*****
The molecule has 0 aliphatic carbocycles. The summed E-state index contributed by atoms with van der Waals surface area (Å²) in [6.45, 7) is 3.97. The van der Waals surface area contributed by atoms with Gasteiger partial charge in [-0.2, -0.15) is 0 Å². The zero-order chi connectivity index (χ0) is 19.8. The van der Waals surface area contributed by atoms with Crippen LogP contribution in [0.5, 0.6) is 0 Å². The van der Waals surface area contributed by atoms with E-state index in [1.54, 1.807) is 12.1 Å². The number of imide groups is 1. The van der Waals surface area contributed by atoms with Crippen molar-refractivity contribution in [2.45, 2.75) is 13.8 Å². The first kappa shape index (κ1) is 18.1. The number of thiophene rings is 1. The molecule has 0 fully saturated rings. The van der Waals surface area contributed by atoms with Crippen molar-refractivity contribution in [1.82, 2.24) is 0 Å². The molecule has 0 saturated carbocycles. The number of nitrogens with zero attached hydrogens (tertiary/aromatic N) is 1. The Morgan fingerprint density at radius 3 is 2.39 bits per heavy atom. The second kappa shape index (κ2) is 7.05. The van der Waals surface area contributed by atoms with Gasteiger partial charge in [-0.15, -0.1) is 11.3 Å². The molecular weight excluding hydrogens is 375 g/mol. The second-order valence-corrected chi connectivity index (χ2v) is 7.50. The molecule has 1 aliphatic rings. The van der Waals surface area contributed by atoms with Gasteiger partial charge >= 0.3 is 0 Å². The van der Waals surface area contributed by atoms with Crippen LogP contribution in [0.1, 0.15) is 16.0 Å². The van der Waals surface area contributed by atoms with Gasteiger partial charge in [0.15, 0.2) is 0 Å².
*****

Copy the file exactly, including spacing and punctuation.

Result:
The molecule has 0 aliphatic carbocycles. The summed E-state index contributed by atoms with van der Waals surface area (Å²) in [6.45, 7) is 3.97. The van der Waals surface area contributed by atoms with Gasteiger partial charge in [-0.2, -0.15) is 0 Å². The zero-order chi connectivity index (χ0) is 19.8. The van der Waals surface area contributed by atoms with Crippen LogP contribution in [0.5, 0.6) is 0 Å². The van der Waals surface area contributed by atoms with E-state index in [1.54, 1.807) is 12.1 Å². The number of imide groups is 1. The van der Waals surface area contributed by atoms with Crippen molar-refractivity contribution in [2.45, 2.75) is 13.8 Å². The first kappa shape index (κ1) is 18.1. The number of thiophene rings is 1. The molecule has 0 fully saturated rings. The van der Waals surface area contributed by atoms with Crippen molar-refractivity contribution in [1.82, 2.24) is 0 Å². The molecule has 0 saturated carbocycles. The number of nitrogens with zero attached hydrogens (tertiary/aromatic N) is 1. The Morgan fingerprint density at radius 3 is 2.39 bits per heavy atom. The second kappa shape index (κ2) is 7.05. The van der Waals surface area contributed by atoms with Gasteiger partial charge in [-0.15, -0.1) is 11.3 Å². The molecular weight excluding hydrogens is 375 g/mol. The second-order valence-corrected chi connectivity index (χ2v) is 7.50. The molecule has 1 aliphatic rings. The van der Waals surface area contributed by atoms with Gasteiger partial charge >= 0.3 is 0 Å². The van der Waals surface area contributed by atoms with Crippen LogP contribution in [0.1, 0.15) is 16.0 Å². The van der Waals surface area contributed by atoms with Gasteiger partial charge in [0.15, 0.2) is 0 Å².